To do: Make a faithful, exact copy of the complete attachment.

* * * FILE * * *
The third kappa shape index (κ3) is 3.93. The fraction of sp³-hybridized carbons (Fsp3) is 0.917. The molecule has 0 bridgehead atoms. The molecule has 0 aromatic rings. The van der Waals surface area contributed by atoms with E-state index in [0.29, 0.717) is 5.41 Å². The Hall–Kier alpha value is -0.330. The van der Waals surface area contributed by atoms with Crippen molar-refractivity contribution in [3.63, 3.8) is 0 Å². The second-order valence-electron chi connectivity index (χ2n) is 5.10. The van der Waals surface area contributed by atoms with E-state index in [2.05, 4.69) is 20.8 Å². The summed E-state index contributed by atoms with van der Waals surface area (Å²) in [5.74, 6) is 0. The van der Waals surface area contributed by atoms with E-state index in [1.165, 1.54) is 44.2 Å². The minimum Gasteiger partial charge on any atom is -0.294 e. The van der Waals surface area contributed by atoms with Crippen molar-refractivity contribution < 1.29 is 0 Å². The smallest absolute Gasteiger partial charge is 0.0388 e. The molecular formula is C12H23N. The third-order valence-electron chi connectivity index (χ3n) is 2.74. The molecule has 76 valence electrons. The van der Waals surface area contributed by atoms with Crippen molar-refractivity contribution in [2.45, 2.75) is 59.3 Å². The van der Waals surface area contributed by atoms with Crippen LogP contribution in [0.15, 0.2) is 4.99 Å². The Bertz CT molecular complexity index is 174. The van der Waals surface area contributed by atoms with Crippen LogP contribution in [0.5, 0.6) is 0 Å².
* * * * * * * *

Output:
The third kappa shape index (κ3) is 3.93. The fraction of sp³-hybridized carbons (Fsp3) is 0.917. The molecule has 0 bridgehead atoms. The molecule has 0 aromatic rings. The van der Waals surface area contributed by atoms with E-state index in [0.29, 0.717) is 5.41 Å². The Hall–Kier alpha value is -0.330. The van der Waals surface area contributed by atoms with Crippen molar-refractivity contribution in [3.63, 3.8) is 0 Å². The second-order valence-electron chi connectivity index (χ2n) is 5.10. The van der Waals surface area contributed by atoms with E-state index in [2.05, 4.69) is 20.8 Å². The summed E-state index contributed by atoms with van der Waals surface area (Å²) in [5.74, 6) is 0. The van der Waals surface area contributed by atoms with E-state index in [1.165, 1.54) is 44.2 Å². The minimum Gasteiger partial charge on any atom is -0.294 e. The van der Waals surface area contributed by atoms with Crippen molar-refractivity contribution < 1.29 is 0 Å². The smallest absolute Gasteiger partial charge is 0.0388 e. The molecular formula is C12H23N. The third-order valence-electron chi connectivity index (χ3n) is 2.74. The molecule has 76 valence electrons. The van der Waals surface area contributed by atoms with Crippen molar-refractivity contribution in [2.45, 2.75) is 59.3 Å². The van der Waals surface area contributed by atoms with Crippen LogP contribution in [0.15, 0.2) is 4.99 Å². The Bertz CT molecular complexity index is 174. The van der Waals surface area contributed by atoms with Crippen LogP contribution in [0.5, 0.6) is 0 Å².